Then you get to the action. Whoop, you’ve made a sale! This is what many people believe to be their end goal - you’ve achieved what you set out to, and all of the hard work is done and you can sit back and enjoy the cash... Well not quite. It is brilliant, and you should be celebrating, little dances are actively encouraged. The transaction might be complete, but that's not the end. A sale is just the start of your relationship with the customer, and it’s up to you to give them confidence in the choice they just made. Include a thank you note with your package, make sure it’s presented beautifully (imagine you were gifting this - what would you expect?) and encourage the customer to take another action. This might be to leave a review, we’ve already talked about how important these can be at the consideration stage, and also helps you to gauge their experience of your products. It might also be to make another sale. Include information about your other products, how to follow you, links to your website etc. you’re removing the barriers to them finding you in the future. Because...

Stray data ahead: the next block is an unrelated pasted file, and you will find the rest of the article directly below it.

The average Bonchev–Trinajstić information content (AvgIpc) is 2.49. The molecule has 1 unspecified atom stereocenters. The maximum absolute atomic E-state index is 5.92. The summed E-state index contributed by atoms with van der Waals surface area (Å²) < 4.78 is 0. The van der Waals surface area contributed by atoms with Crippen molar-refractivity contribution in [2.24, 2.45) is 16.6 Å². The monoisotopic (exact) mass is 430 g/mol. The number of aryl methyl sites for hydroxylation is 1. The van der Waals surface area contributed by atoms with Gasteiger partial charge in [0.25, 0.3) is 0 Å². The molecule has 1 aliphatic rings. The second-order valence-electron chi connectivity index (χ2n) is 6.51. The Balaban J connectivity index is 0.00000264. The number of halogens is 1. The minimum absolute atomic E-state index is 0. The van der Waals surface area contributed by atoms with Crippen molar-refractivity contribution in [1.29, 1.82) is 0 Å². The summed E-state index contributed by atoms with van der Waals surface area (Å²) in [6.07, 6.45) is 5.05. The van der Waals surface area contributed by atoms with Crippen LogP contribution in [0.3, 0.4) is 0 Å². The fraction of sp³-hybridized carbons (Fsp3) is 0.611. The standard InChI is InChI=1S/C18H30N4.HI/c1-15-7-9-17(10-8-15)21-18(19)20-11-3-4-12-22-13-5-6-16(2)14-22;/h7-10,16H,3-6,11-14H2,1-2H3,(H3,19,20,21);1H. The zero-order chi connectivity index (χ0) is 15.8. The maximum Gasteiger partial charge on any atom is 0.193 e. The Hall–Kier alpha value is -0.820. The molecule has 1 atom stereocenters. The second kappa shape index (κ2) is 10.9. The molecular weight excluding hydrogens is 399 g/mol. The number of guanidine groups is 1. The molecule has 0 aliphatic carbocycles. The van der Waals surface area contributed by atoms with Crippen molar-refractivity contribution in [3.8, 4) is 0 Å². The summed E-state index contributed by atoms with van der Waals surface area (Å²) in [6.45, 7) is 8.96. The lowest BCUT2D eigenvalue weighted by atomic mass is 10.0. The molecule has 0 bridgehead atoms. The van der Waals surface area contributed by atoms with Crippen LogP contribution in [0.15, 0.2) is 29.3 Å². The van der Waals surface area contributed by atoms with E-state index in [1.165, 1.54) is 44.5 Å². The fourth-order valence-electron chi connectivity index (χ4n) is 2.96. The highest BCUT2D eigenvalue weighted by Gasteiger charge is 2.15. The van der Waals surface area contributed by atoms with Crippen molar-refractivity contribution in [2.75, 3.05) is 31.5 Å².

…the most important part of this funnel is loyalty. If someone has left a review and they love your stuff, see what you can do to make them come back. You want them to talk about their purchase, and in doing so advertise your business to others. This is where the funnel starts to invert and that one customer might become many. They start to bring in other people for you and if they become returning customers too then you’re onto a winner. You could consider a returning customer offer, or a referral scheme, or just encourage those interactions on your social media channels and get everyone wanting to show the world that they have one of your latest creations.
So that’s the principle of how your marketing funnel should operate, and it probably doesn’t mean that you need to do anything other than show people the right content at the right time. Consider the customer journey. Put yourself in their shoes. And don’t assume that anyone knows anything about you - until you know that they do. Then that’s the time to switch your messaging. Using these techniques rather than just resorting to a flash sale could help you to build your business, whilst helping to retain those carefully calculated profit margins that can make a huge difference to the success of a small business.